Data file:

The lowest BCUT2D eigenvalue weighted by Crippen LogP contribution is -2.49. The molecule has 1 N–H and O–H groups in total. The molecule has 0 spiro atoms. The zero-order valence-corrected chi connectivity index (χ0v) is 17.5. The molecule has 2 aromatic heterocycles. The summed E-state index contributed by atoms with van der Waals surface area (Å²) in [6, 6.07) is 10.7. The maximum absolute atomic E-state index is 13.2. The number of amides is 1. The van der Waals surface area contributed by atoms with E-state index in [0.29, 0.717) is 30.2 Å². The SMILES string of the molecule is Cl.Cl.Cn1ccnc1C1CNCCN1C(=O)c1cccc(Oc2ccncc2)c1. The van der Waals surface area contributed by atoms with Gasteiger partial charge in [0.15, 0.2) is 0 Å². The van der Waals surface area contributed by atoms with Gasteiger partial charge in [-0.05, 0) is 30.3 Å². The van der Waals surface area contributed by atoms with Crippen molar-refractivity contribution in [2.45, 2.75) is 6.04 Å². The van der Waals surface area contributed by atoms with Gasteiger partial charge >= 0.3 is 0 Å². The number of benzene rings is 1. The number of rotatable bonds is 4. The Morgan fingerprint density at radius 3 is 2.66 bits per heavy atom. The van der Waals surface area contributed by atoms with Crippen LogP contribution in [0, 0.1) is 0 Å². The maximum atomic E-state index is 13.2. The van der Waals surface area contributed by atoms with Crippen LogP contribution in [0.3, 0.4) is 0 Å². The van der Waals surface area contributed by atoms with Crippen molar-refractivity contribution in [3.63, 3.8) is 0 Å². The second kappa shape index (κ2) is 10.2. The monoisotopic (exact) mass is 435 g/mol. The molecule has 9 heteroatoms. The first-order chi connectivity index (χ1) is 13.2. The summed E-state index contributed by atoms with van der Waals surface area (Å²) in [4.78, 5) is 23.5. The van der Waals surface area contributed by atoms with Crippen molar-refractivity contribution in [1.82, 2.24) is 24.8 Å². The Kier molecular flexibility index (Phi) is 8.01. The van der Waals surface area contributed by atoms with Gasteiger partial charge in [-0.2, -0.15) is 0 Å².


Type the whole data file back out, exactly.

The lowest BCUT2D eigenvalue weighted by Crippen LogP contribution is -2.49. The molecule has 1 N–H and O–H groups in total. The molecule has 0 spiro atoms. The zero-order valence-corrected chi connectivity index (χ0v) is 17.5. The molecule has 2 aromatic heterocycles. The summed E-state index contributed by atoms with van der Waals surface area (Å²) in [6, 6.07) is 10.7. The maximum absolute atomic E-state index is 13.2. The number of amides is 1. The van der Waals surface area contributed by atoms with E-state index in [0.29, 0.717) is 30.2 Å². The SMILES string of the molecule is Cl.Cl.Cn1ccnc1C1CNCCN1C(=O)c1cccc(Oc2ccncc2)c1. The van der Waals surface area contributed by atoms with Gasteiger partial charge in [0.15, 0.2) is 0 Å². The van der Waals surface area contributed by atoms with Gasteiger partial charge in [-0.05, 0) is 30.3 Å². The van der Waals surface area contributed by atoms with Crippen molar-refractivity contribution in [2.45, 2.75) is 6.04 Å². The van der Waals surface area contributed by atoms with Gasteiger partial charge >= 0.3 is 0 Å². The number of benzene rings is 1. The number of rotatable bonds is 4. The Morgan fingerprint density at radius 3 is 2.66 bits per heavy atom. The van der Waals surface area contributed by atoms with Crippen LogP contribution in [0, 0.1) is 0 Å². The maximum atomic E-state index is 13.2. The van der Waals surface area contributed by atoms with Crippen LogP contribution in [0.3, 0.4) is 0 Å². The van der Waals surface area contributed by atoms with Crippen molar-refractivity contribution in [3.63, 3.8) is 0 Å². The second kappa shape index (κ2) is 10.2. The monoisotopic (exact) mass is 435 g/mol. The molecule has 9 heteroatoms. The first-order chi connectivity index (χ1) is 13.2. The summed E-state index contributed by atoms with van der Waals surface area (Å²) in [4.78, 5) is 23.5. The van der Waals surface area contributed by atoms with Crippen molar-refractivity contribution in [1.82, 2.24) is 24.8 Å². The Kier molecular flexibility index (Phi) is 8.01. The van der Waals surface area contributed by atoms with Gasteiger partial charge in [-0.2, -0.15) is 0 Å².